Methods: In 97 consecutive elective patients, the aortic neck morphology was measured on the pre-EVAR CTA scan on a 3mensio vascular workstation. The distance between the lowest renal artery and the proximal edge of the fabric (shortest fabric distance, SFD), and the shortest length of circumferential apposition between endograft and aortic wall (shortest apposition length, SAL) was determined on the early post-EVAR CTA scan. NE, defined as the aortic diameter change between pre- and post-EVAR CTA scan, was determined at eight levels: +40, +30, +20, +15, +10, 0, -5 and -10 mm relative to the lowest renal artery baseline. The aortic neck diameter and preoperative oversizing were correlated to NE with the Pearson correlation coefficient. The effective post-EVAR endograft oversizing is calculated from the nominal endograft diameter and the post-EVAR neck diameter where the endograft is circumferentially apposed.

Results: The median time (interquartile range, IQR) between the EVAR procedure and the pre- and post-EVAR CTA scan was 40 (25, 71) days and 36 (30, 46) days, respectively. The Endurant II(s) endograft was deployed with a median (IQR) SFD of 1.0 (0.0, 3.0) mm. The SAL was <10 mm in 9% of patients and significantly influenced by the pre-EVAR aortic neck length (p=0.001), hostile neck shape (p=0.017), and maximum curvature at the suprarenal aorta (p=0.039). The median (interquartile range) SAL was 21.0 (15.0, 27.0) mm with a median (IQR) pre-EVAR infrarenal neck length of 23.5 (13.0, 34.8) mm. The median (IQR) difference between the SAL and neck length was -5.0 (-12.0, 2.8) mm. Significant (p<.001) NE of 1.7 (0.9, 2.5) mm was observed 5 mm below the renal artery baseline, which resulted in an effective post-EVAR endograft oversizing <10% in 43% of the patients. No correlation was found between NE and aortic neck diameter or preoperative oversizing.

Conclusions: Circumferential apposition between an endograft and the infrarenal aortic neck, SAL, and NE can be derived from standard postoperative CT scans. These variables provide essential information about the post-procedural endograft and aortic neck morphology regardless of the preoperative measurements. Patients with SAL <10 mm or effective oversizing <10% due to NE may benefit from intensified follow-up, but clinical consequences of SAL and NE should be evaluated in future longitudinal studies with longer term follow-up.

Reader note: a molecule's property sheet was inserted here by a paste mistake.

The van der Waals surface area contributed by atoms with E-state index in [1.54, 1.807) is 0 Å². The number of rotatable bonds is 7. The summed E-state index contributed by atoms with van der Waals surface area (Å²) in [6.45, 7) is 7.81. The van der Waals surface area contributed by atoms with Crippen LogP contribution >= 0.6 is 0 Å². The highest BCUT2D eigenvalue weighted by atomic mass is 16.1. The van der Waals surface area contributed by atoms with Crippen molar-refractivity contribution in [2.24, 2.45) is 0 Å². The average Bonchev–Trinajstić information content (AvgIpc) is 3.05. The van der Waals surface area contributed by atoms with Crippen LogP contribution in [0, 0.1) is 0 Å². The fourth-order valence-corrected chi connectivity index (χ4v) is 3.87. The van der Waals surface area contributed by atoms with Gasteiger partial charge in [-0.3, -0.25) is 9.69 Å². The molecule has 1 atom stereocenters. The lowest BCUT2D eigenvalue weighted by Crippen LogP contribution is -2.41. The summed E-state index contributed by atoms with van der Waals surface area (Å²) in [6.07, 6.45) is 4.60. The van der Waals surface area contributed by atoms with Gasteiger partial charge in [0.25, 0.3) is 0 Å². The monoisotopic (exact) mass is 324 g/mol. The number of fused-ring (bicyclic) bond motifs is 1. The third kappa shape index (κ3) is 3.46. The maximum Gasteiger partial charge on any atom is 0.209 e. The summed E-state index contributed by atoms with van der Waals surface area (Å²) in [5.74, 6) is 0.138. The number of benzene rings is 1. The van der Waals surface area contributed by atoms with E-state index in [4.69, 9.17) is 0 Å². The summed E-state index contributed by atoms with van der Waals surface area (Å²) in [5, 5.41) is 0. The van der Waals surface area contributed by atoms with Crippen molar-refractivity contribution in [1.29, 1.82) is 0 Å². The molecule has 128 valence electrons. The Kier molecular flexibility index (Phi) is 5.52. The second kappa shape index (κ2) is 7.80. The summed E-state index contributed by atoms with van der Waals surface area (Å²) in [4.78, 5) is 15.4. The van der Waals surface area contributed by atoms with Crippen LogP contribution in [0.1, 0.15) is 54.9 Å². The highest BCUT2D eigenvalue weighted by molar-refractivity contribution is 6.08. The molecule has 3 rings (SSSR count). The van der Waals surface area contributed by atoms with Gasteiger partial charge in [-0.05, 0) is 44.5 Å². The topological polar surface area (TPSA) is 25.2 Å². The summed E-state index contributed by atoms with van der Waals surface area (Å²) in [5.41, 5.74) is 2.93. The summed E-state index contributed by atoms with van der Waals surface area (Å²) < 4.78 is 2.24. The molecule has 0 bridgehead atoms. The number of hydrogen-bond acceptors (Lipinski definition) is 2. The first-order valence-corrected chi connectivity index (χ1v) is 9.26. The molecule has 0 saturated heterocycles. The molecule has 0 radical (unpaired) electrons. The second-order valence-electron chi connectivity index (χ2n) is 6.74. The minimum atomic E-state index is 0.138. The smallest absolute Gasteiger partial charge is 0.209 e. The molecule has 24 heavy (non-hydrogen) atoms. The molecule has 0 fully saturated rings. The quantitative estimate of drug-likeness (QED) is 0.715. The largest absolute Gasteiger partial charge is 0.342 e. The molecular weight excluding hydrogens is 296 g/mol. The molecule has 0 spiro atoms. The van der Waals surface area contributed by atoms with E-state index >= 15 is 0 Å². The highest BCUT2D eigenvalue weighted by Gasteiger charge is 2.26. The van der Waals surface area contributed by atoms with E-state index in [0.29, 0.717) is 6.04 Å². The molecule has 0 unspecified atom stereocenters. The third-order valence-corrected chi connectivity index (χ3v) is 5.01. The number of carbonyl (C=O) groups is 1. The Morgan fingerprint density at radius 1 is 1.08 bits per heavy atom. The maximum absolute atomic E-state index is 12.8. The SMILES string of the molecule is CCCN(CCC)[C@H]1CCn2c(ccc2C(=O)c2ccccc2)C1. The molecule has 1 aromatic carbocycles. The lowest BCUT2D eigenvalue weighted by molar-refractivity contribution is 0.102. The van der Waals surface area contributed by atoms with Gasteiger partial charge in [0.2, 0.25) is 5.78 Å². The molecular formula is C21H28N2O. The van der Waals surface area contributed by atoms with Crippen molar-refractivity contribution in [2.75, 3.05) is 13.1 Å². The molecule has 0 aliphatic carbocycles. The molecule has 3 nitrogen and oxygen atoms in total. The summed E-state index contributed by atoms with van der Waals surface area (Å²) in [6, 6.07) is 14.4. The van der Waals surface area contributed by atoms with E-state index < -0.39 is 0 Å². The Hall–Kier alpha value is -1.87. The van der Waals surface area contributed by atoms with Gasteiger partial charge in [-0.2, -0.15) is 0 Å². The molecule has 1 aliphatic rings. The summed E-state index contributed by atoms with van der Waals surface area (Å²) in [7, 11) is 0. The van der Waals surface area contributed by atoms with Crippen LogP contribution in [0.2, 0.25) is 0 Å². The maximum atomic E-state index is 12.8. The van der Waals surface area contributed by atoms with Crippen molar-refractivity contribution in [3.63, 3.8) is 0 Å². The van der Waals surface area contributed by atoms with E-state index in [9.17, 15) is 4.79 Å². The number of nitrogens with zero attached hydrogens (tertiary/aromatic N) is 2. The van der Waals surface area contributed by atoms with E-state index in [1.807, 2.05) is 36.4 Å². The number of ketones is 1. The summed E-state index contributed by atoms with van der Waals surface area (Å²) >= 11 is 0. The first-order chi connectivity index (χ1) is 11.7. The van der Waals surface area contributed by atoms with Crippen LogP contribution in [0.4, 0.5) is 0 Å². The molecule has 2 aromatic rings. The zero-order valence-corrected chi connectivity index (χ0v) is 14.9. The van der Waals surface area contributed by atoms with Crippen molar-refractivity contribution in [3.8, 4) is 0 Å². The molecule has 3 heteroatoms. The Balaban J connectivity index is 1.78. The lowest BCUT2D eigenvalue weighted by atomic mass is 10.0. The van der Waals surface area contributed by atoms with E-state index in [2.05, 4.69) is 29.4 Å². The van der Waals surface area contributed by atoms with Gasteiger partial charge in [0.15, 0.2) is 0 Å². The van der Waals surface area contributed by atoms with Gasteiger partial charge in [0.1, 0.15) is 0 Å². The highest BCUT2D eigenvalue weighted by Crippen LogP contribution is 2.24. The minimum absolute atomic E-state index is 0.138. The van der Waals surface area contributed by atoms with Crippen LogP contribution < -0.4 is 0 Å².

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http://dx.doi.org/10.23736/S0021-9509.21.11972-XDOI Listing
September 2021

Post Intensive Care Syndrome (PICS): an overview of the definition, aetiology, risk factors, and possible counselling and treatment strategies.

Expert Rev Neurother 2021 Sep 14. Epub 2021 Sep 14.

Department of Intensive Care Medicine, Elisabeth-Tweesteden Hospital, Tilburg, the Netherlands.

IntroductionThe post-intensive care syndrome (PICS) has only recently been recognized as a new clinical entity in patients surviving their intensive care unit (ICU) stay due to critical illness. With increasing survival rates of ICU patients worldwide, there is a rising interest regarding post-ICU recovery.Areas coveredFirst, based on current literature a definition is provided of PICS, including the domains of impairments that comprise PICS along with the aetiology and risk factors. Second, preventive measures and possible treatment strategies integrated in the follow-up care are described. Third, the authors will discuss the current SARS-Cov-2 pandemic and the increased risk of PICS in these post-ICU patients and their families.Expert opinionPICS is a relatively new entity, which not only encompasses various physical, cognitive, and psychological impairments, but also impact global health due to long-lasting detrimental socioeconomic burdens. Importantly, PICS also relates to caregivers of post-ICU patients. Strategies to decrease this burden will not only be needed within the ICU setting but will also have to take place in an interdisciplinary, multifaceted approach in primary care settings. Additionally, the SARS-Cov-2 pandemic has a high burden on post-ICU patients and their relatives.
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http://dx.doi.org/10.1080/14737175.2021.1981289DOI Listing
September 2021

Chemical upcycling ofpolymers.

Philos Trans A Math Phys Eng Sci 2021 Nov 13;379(2209):20200341. Epub 2021 Sep 13.

Leibniz-Institut für Katalyse e.V. (LIKAT Rostock), Albert-Einstein-Strasse 29a, 18059 Rostock, Germany.

As the production volume of polymers increases, so does the amount of plastic waste. Plastic recycling is one of the concepts to address in this issue. Unfortunately, only a small fraction of plastic waste is recycled. Even with the development of polymers for closed loop recycling that can be in theory reprocessed infinitely the inherent dilemma is that because of collection, cleaning and separation processes the obtained materials simply are not cost competitive with virgin materials. Chemical upcycling, the conversion of polymers to higher valuable products, either polymeric or monomeric, could mitigate this issue. In the following article, we highlight recent examples in this young but fast-growing field. This article is part of the theme issue 'Bio-derived and bioinspired sustainable advanced materials for emerging technologies (part 2)'.
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http://dx.doi.org/10.1098/rsta.2020.0341DOI Listing
November 2021